of SubPc can be clearly seen. Figure taken from [109]. . . . . . . . . . . . . . . . . . .
4.6 Structural formulae of α-, β - and γ-cyclodextrins. . . . . . . . . . . . . . . . . . . . . .
4.7 Structural formula of heptakis(2,3,6-tri-O-methyl)β -cyclodextrin. . . . . . . . . . . . .
4.8 The 2:1 association stoichiometry between TPPS and TMe-β -CD. . . . . . . . . . . . .
4.9 TCSPC setup with Pr: sample, L1−5 : lens, FR: Fresnel rhomb, MC: multi-channel
plate, F: filter, P: polarizer, SHG: second harmonic generator, Ti:Sa: titan-sapphire laser,
Nd:VO4 : green laser, PD: photodiode. Figure adapted from [134]. . . . . . . . . . . . .
4.10 Principle of a pump-probe experiment: after a well-defined delay the transmission of the
excited sample is measured. Figure adapted from [136]. . . . . . . . . . . . . . . . . . .
4.11 Three transients in a two-level system. Figure adapted from [136]. . . . . . . . . . . . .
4.12 ps-TAS setup with L: lens, F: filter, O: fibre optic, CCD: CCD-matrix. Figure taken from
[138]. . . . . . . . . . . . . . . . . . . . . . . . . . . . . . . . . . . . . . . . . . . . .
1
5
6
7
12
14
20
22
23
24
25
25
26
27
28
30
31
32
33
163
List of Figures
5.1
5.2
5.3
5.4
5.5
5.6
5.7
5.8
5.9
5.10
5.11
5.12
5.13
5.14
5.15
5.16
5.17
5.18
5.19
5.20
5.21
5.22
164
Structural formulae of BDP (blue), MSBDP (green) and SiPc (red). . . . . . . . . . . .
Structural formulae of the reference triads SiPc(BDP)2 and SiPc(MSBDP)2 . For clarity,
the monomeric moieties are coloured blue (BDP), green (MSBDP) and red (SiPc). . . .
Structural formula of the BDP-SiPc-MSBDP triad. For clarity, the monomeric moieties
are coloured blue (BDP), green (MSBDP) and red (SiPc). . . . . . . . . . . . . . . . . .
UV/Vis absorption spectra of the BDP-SiPc-MSBDP triad and its monomeric references
SiPc, BDP and MSBDP dissolved in toluene (a) and the corresponding spectra of the
triad dissolved in toluene, xylene, chloroform, THF and DMF (b). . . . . . . . . . . . .
Steady-state fluorescence spectra of BDP-SiPc-MSBDP dissolved in toluene upon excitation of its parts. In the insets normalized spectra are shown for comparison. . . . . . . .
DAF spectra of SiPc(MSBDP)2 dissolved in toluene upon excitation of its parts. . . . . .
DAF spectra of the BDP-SiPc-MSBDP triad dissolved in toluene upon excitation of its
parts. . . . . . . . . . . . . . . . . . . . . . . . . . . . . . . . . . . . . . . . . . . . . .
∆OD spectra of SiPc(BDP)2 dissolved in chloroform (a) and THF (c) upon excitation of
SiPc at different delay times and SiPc ground state bleaching signals in chloroform (b)
and THF (d). . . . . . . . . . . . . . . . . . . . . . . . . . . . . . . . . . . . . . . . .
∆OD spectra of SiPc(MSBDP)2 dissolved in chloroform (a) and THF (c) upon excitation
of SiPc at different delay times and SiPc ground state bleaching signals in chloroform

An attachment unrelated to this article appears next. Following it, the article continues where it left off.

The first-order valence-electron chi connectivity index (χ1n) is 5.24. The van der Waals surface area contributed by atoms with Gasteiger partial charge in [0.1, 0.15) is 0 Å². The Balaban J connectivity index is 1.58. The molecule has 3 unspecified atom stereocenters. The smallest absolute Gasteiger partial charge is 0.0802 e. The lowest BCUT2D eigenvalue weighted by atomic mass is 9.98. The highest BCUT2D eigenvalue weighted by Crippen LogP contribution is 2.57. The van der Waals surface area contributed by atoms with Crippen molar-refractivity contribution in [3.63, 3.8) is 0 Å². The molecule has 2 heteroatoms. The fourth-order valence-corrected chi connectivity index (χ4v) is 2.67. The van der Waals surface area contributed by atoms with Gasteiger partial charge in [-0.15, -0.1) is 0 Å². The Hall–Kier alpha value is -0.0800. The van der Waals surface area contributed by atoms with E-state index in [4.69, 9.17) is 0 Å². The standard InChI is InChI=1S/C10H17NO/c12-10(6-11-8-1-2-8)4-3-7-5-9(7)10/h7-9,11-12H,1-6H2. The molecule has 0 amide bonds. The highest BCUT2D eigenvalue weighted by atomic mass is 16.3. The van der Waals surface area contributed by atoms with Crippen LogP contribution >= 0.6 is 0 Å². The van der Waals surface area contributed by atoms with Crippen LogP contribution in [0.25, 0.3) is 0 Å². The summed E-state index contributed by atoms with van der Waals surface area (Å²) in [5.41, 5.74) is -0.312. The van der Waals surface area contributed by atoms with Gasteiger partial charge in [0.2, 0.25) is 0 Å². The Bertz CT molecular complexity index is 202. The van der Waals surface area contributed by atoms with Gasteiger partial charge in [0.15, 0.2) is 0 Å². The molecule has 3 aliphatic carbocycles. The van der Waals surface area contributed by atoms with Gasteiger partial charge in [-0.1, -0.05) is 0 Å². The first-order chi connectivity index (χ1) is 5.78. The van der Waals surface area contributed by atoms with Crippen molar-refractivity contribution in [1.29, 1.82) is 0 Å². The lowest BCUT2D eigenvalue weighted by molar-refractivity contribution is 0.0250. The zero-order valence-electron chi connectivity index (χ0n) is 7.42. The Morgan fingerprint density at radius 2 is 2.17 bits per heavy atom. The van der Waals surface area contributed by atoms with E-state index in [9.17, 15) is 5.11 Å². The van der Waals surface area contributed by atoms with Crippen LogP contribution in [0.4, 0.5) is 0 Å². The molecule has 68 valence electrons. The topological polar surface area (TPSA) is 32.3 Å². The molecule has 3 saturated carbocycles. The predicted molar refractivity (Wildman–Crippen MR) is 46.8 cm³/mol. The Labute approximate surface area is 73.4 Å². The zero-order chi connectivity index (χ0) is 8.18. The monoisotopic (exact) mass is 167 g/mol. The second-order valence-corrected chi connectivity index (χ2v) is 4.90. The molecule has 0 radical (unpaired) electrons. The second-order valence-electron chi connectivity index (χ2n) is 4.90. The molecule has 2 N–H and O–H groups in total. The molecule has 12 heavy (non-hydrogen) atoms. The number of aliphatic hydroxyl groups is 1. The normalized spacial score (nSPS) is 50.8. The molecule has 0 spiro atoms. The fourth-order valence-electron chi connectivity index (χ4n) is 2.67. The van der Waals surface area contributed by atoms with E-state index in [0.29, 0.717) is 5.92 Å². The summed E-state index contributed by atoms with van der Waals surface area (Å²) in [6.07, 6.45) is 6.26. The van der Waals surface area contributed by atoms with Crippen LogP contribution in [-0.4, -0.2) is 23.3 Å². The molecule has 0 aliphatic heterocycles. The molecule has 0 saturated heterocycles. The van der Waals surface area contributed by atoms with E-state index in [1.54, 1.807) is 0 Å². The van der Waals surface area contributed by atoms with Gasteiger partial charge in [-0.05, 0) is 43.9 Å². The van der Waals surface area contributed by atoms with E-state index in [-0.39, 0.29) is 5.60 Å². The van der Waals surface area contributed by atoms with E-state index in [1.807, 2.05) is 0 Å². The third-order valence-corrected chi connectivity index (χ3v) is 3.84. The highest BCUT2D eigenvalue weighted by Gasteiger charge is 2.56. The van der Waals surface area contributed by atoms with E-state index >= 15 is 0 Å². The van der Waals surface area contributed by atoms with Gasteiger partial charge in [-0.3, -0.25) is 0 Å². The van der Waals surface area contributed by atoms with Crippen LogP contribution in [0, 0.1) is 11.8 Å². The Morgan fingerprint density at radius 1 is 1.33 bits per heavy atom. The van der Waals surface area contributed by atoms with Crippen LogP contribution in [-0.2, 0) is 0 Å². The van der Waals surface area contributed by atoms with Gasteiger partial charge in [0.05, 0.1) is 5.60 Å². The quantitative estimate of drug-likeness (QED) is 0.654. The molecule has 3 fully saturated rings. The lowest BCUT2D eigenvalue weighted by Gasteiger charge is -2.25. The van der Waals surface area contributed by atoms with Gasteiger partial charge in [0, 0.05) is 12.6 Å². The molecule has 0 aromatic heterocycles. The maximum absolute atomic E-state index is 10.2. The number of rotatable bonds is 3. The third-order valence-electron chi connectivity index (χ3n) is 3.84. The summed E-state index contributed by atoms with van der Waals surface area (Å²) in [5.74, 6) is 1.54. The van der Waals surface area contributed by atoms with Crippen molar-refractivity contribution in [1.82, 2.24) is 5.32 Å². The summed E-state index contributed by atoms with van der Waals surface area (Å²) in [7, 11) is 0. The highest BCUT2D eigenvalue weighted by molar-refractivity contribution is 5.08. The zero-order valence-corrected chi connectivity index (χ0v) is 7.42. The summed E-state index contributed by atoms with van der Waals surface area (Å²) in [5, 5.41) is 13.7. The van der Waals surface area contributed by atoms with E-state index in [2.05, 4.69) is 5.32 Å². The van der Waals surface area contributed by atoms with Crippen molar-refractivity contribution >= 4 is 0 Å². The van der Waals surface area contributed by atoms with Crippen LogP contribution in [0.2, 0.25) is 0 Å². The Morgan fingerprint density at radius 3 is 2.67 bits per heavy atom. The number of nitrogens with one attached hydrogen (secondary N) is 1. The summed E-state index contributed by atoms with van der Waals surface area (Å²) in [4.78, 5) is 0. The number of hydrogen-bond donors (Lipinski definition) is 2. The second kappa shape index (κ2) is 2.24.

(b) and THF (d). . . . . . . . . . . . . . . . . . . . . . . . . . . . . . . . . . . . . . . .
∆OD spectra of BDP-SiPc-MSBDP dissolved in toluene (a) and THF (c) upon excitation
of MSBDP at different delay times and SiPc ground state bleaching signals in toluene
(b) and THF (d). . . . . . . . . . . . . . . . . . . . . . . . . . . . . . . . . . . . . . . .
Delayed fluorescence in SiPc(MSBDP)2 and BDP-SiPc-MSBDP dissolved in xylene and
toluene. Note that two hole transfer channels kHT exist for SiPc(MSBDP)2 , as two
identical MSBDPs can act as a donor. . . . . . . . . . . . . . . . . . . . . . . . . . . .
Jablonski diagram of BDP-SiPc-MSBDP dissolved in toluene, xylene, chloroform (a)
and THF, DMF (b). Note that the rate kBHT is negligible in chloroform. . . . . . . . . .
Structural formula of the pentad SiPc(BDP-MSBDP)2 . . . . . . . . . . . . . . . . . . .
Structural formulae of BDP, MSBDP and the dyad BDP-MSBDP . . . . . . . . . . . . .
UV/Vis spectra of BDP, MSBDP and the BDP-MSBDP dyad dissolved in acetonitrile. .
Steady-state fluorescence spectra of the dyad dissolved in acetonitrile (a,b) and toluene
(c,d). The normalized spectra are shown in the insets. . . . . . . . . . . . . . . . . . . .
DAF spectra of the dyad dissolved in toluene and acetonitrile upon excitation of BDP at
400 nm. . . . . . . . . . . . . . . . . . . . . . . . . . . . . . . . . . . . . . . . . . . .
Transient absorption spectra of BDP-MSBDP dyad dissolved in toluene (a) and in acetonitrile (b) at different delay times after MSBDP-part excitation. . . . . . . . . . . . . .
Transient absorption spectra of BDP-MSBDP dyad dissolved in toluene (a) and in acetonitrile (b) upon excitation of the BDP moiety at different delay times. . . . . . . . . . .
Transient absorption spectra of SiPc(BDP)2 , SiPc(MSBDP)2 and BDP-MSBDP directly
after excitation. Both triads are dissolved in DMF, the dyad is dissolved in acetonitrile. .